Terrestrial gastropod responses to ecosystem-level calcium manipulation a northern hardwood forest

Academic Article


  • The effects of acid deposition on soil calcium (Ca), and in turn on land snail populations, have been of heightened concern for several decades. We compiled a 10 year record (1997–2006) of gastropod abundance on two small watersheds at the Hubbard Brook Experimental Forest, one of which was treated with a Ca addition in 1999. In years 3–7 post Ca addition, snail abundance in the treated watershed was 73% higher than in the reference area (p < 0.001); there was no significant difference in the 3 years prior to treatment, and no significant difference in slug abundance in any year. We analyzed relationships between snail density and microsite spatial variation in leaf-litter Ca concentration, litter-layer thickness, tree species composition, slope, dead wood, and forest-floor light level. We found that snail abundance was significantly correlated with litter Ca concentration (p < 0.001) and negatively correlated with the importance value of American beech (p = 0.05). Isotopic-tracer analysis indicated that, on average, 76% of Ca in snail shells 5 years post treatment was derived from the added Ca. However, interannual variation in snail numbers indicates that other factors beyond available Ca have a strong influence on snail abundance.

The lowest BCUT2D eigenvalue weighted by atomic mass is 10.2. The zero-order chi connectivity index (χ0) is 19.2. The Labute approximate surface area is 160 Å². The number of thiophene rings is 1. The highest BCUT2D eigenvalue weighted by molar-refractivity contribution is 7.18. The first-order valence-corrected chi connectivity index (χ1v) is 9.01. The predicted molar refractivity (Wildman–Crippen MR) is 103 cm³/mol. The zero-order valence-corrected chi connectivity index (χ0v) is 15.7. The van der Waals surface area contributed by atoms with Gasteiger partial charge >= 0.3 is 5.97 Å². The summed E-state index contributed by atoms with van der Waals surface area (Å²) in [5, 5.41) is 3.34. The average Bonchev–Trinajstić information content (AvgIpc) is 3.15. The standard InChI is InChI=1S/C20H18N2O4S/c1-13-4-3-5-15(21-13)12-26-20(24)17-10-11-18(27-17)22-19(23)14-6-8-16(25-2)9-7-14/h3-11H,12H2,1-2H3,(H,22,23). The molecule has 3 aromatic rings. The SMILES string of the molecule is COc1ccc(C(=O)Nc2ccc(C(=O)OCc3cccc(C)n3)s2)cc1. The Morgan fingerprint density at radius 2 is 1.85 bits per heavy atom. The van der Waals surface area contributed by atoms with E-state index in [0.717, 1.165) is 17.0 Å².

• Authors

  • Skeldon, Monica A
  • Vadeboncoeur, Matthew
  • Hamburg, Steven P
  • Slum, Joel D
  • Status

    Publication Date

  • September 2007
  • Has Subject Area

    Published In

    Digital Object Identifier (doi)

    Start Page

  • 994
  • End Page

  • 1007
  • Volume

  • 85
  • Issue

  • 9